Phil Castle, The Business Times
Tim Haggerty considers wages paid to employees not so much an expense, but an investment. The success of a business depends, he believes, on the return on that investment.
Employees who don’t enjoy their jobs — or, for that matter, like their bosses — could end up costing businesses in decreased productivity and increased absenteeism and turnover. That’s not to mention the effects of their complaints to anyone who’ll listen, Haggerty said.
But engaged employees could more than double the investment in their wages in improved operations and customer service, he said.
The difference between disgruntled and engaged employees could be what Haggerty terms servant leadership and management practices that empower and impassion employees.
The notion isn’t far-fetched, he said. “If people like their jobs and like the people they work with, they do better jobs.”
Haggerty and his wife, Bernadette, operate Timothy Haggerty LLC, a Grand Junction-based consulting firm focusing on business and management practices that improve employee engagement.
Tim Haggerty brings to the venture more than 40 years of experience in operational management for what was at the time Coors Brewing Co. and then Ocean Spray.
He said he worked as plant director at an Ocean Spray facility in New Jersey that increased production 76 percent, reduced costs 12 percent and twice logged more than 1 million man-hours of operations without a lost-time accident.
Haggerty holds a bachelor’s degree in economics and sociology from Regis University in Denver as well as a master’s of business administration degree from the University of Denver.
Haggerty said he and his wife moved to Grand Junction about two years ago after accepting an early retirement package. He said he realized he wasn’t ready for retirement and instead launched the consulting firm. He also leads courses on communications, employee engagement and management at Western Colorado Community College in Grand Junction.
Haggerty said many business owners and managers recognize the emotional benefits of servant leadership, but also need to take into account the financial benefits.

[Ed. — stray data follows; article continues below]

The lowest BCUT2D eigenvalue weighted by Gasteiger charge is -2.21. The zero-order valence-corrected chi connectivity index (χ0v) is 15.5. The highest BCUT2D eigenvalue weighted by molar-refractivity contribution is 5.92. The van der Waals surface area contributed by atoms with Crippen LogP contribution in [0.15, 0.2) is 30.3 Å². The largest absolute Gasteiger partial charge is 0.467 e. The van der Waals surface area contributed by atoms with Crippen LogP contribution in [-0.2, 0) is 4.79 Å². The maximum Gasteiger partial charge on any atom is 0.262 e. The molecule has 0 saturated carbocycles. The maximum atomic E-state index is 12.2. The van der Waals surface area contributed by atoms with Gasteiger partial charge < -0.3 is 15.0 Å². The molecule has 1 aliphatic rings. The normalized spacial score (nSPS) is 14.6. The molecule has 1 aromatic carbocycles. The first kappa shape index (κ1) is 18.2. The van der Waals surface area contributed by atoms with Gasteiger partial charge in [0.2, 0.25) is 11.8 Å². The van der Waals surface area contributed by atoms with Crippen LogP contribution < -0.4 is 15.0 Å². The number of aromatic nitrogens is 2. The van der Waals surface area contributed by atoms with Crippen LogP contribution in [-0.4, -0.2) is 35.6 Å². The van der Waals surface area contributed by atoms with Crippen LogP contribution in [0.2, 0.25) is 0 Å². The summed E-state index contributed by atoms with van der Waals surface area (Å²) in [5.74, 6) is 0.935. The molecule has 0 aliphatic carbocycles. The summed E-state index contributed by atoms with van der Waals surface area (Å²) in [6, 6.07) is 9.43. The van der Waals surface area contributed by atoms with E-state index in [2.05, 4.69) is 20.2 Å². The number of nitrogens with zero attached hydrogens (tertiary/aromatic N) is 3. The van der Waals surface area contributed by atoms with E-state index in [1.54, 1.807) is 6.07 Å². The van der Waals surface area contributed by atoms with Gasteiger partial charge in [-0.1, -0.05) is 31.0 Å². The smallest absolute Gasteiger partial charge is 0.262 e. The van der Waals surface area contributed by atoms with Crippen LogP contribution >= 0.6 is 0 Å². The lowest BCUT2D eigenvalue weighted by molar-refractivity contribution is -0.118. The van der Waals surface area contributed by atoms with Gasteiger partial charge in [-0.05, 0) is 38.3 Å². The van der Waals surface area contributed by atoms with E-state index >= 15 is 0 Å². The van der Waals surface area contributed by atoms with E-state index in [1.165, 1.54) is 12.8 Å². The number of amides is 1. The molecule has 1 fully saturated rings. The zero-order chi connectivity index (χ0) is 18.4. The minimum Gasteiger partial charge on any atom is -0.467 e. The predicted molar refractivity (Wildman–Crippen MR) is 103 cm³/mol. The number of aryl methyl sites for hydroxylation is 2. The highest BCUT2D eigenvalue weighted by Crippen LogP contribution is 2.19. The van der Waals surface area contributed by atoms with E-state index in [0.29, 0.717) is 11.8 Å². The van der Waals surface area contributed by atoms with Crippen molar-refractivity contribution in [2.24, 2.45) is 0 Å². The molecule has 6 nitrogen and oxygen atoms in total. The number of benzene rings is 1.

Employees who hate their jobs and likely their bosses might return as little as 3 cents on a dollar invested in wages, he said.
By one estimate, 75 percent of people who quit their jobs do so because of their supervisors, Haggerty said.
In contrast, employees who like their jobs and bosses could return $2 or more on a dollar invested in wages, Haggerty said.
That means businesses that don’t pay attention to the benefits of servant leadership in engaging employees could lose thousands or even millions of dollars a year. Even small improvements in engagement could result in big differences in profitability, he said. “How much more successful could you be?”
Haggerty said he customizes his services to clients, but there are some common approaches involved.
It can help to conduct a survey to assess employee engagement. It’s also helpful to assess the emotional intelligence of employees and their abilities to be aware of, control and express their emotions.
In addition, it’s possible to identify and correct mismatches between the tasks employees are expected to carry out and their abilities to do so, he said. “We force people to do things they’re not good at.”
Communication constitutes another important issue, Haggerty said.
Business leaders should meet regularly with employees to talk about what why they choose to work, what they like and dislike about their jobs and what their expectations include.
Business leaders and employees often share some expectations, Haggerty said, among them the exchange of a good day’s work for a good day’s pay, providing quality products and services and a safe workplace free from harassment.
It’s important that business and business leaders define missions and visions, then strive to align operations to achieve those objectives, he said.
Effective leadership isn’t about command and control, but rather serving employees — empowering them to do their jobs and helping them serve as leaders, too.
Haggerty said his services can help businesses of all sizes in every industry sector. “There’s not an organization out there that can’t benefit from this.”
For more information about Tim Haggerty and his consulting firm, visit the website located at www.timothyhaggerty.com or email email@example.com.